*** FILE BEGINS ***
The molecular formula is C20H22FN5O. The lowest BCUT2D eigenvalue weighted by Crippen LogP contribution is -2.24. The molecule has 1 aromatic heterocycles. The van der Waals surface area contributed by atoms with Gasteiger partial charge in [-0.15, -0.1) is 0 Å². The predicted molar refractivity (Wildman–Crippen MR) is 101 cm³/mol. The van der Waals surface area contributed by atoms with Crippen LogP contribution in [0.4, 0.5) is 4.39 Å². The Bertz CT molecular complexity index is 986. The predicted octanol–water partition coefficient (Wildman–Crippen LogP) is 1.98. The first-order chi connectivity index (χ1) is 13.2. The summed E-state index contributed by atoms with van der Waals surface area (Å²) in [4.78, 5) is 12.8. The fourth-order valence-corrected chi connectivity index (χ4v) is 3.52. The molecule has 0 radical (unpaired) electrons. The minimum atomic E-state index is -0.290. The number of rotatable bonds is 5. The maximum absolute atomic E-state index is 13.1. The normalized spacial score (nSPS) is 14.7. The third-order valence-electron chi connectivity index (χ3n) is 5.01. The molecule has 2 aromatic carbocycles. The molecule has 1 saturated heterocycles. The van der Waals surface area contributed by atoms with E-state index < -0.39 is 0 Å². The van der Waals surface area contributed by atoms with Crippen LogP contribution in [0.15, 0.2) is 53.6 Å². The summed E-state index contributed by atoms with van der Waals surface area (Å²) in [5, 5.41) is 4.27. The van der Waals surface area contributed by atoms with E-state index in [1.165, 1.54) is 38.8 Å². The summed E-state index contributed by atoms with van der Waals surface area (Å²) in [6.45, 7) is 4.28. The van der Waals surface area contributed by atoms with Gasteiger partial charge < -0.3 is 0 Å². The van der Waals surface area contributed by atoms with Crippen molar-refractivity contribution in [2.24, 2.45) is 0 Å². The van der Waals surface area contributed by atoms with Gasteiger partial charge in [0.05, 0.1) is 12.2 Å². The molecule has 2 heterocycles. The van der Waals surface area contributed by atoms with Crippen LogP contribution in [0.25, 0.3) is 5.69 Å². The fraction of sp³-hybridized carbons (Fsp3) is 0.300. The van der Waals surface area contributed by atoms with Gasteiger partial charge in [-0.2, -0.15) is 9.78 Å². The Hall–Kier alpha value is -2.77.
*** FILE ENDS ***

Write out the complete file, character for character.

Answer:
The molecular formula is C20H22FN5O. The lowest BCUT2D eigenvalue weighted by Crippen LogP contribution is -2.24. The molecule has 1 aromatic heterocycles. The van der Waals surface area contributed by atoms with Gasteiger partial charge in [-0.15, -0.1) is 0 Å². The predicted molar refractivity (Wildman–Crippen MR) is 101 cm³/mol. The van der Waals surface area contributed by atoms with Crippen LogP contribution in [0.4, 0.5) is 4.39 Å². The Bertz CT molecular complexity index is 986. The predicted octanol–water partition coefficient (Wildman–Crippen LogP) is 1.98. The first-order chi connectivity index (χ1) is 13.2. The summed E-state index contributed by atoms with van der Waals surface area (Å²) in [4.78, 5) is 12.8. The fourth-order valence-corrected chi connectivity index (χ4v) is 3.52. The molecule has 0 radical (unpaired) electrons. The minimum atomic E-state index is -0.290. The number of rotatable bonds is 5. The maximum absolute atomic E-state index is 13.1. The normalized spacial score (nSPS) is 14.7. The third-order valence-electron chi connectivity index (χ3n) is 5.01. The molecule has 2 aromatic carbocycles. The molecule has 1 saturated heterocycles. The van der Waals surface area contributed by atoms with E-state index < -0.39 is 0 Å². The van der Waals surface area contributed by atoms with Crippen LogP contribution in [0.15, 0.2) is 53.6 Å². The summed E-state index contributed by atoms with van der Waals surface area (Å²) in [5, 5.41) is 4.27. The van der Waals surface area contributed by atoms with E-state index in [1.165, 1.54) is 38.8 Å². The summed E-state index contributed by atoms with van der Waals surface area (Å²) in [6.45, 7) is 4.28. The van der Waals surface area contributed by atoms with Gasteiger partial charge < -0.3 is 0 Å². The van der Waals surface area contributed by atoms with Crippen molar-refractivity contribution in [2.24, 2.45) is 0 Å². The van der Waals surface area contributed by atoms with Gasteiger partial charge in [0.05, 0.1) is 12.2 Å². The molecule has 2 heterocycles. The van der Waals surface area contributed by atoms with Crippen LogP contribution in [0.25, 0.3) is 5.69 Å². The fraction of sp³-hybridized carbons (Fsp3) is 0.300. The van der Waals surface area contributed by atoms with Gasteiger partial charge in [-0.2, -0.15) is 9.78 Å². The Hall–Kier alpha value is -2.77.